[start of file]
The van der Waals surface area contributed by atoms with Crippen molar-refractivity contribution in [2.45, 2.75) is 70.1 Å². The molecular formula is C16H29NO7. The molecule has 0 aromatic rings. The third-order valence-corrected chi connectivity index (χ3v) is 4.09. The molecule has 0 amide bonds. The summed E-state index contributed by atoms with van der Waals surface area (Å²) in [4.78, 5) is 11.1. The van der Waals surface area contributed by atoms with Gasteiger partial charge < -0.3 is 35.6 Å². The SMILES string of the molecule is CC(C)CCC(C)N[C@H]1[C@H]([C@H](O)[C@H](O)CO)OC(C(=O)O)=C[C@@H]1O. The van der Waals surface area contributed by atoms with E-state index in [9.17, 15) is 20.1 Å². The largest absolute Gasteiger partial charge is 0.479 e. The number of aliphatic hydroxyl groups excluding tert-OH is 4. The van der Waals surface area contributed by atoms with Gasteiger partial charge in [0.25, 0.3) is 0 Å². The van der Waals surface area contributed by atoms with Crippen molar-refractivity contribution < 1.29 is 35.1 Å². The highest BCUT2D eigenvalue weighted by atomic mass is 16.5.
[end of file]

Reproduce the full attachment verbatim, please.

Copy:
The van der Waals surface area contributed by atoms with Crippen molar-refractivity contribution in [2.45, 2.75) is 70.1 Å². The molecular formula is C16H29NO7. The molecule has 0 aromatic rings. The third-order valence-corrected chi connectivity index (χ3v) is 4.09. The molecule has 0 amide bonds. The summed E-state index contributed by atoms with van der Waals surface area (Å²) in [4.78, 5) is 11.1. The van der Waals surface area contributed by atoms with Gasteiger partial charge < -0.3 is 35.6 Å². The SMILES string of the molecule is CC(C)CCC(C)N[C@H]1[C@H]([C@H](O)[C@H](O)CO)OC(C(=O)O)=C[C@@H]1O. The van der Waals surface area contributed by atoms with E-state index in [9.17, 15) is 20.1 Å². The largest absolute Gasteiger partial charge is 0.479 e. The number of aliphatic hydroxyl groups excluding tert-OH is 4. The van der Waals surface area contributed by atoms with Gasteiger partial charge in [0.25, 0.3) is 0 Å². The van der Waals surface area contributed by atoms with Crippen molar-refractivity contribution < 1.29 is 35.1 Å². The highest BCUT2D eigenvalue weighted by atomic mass is 16.5.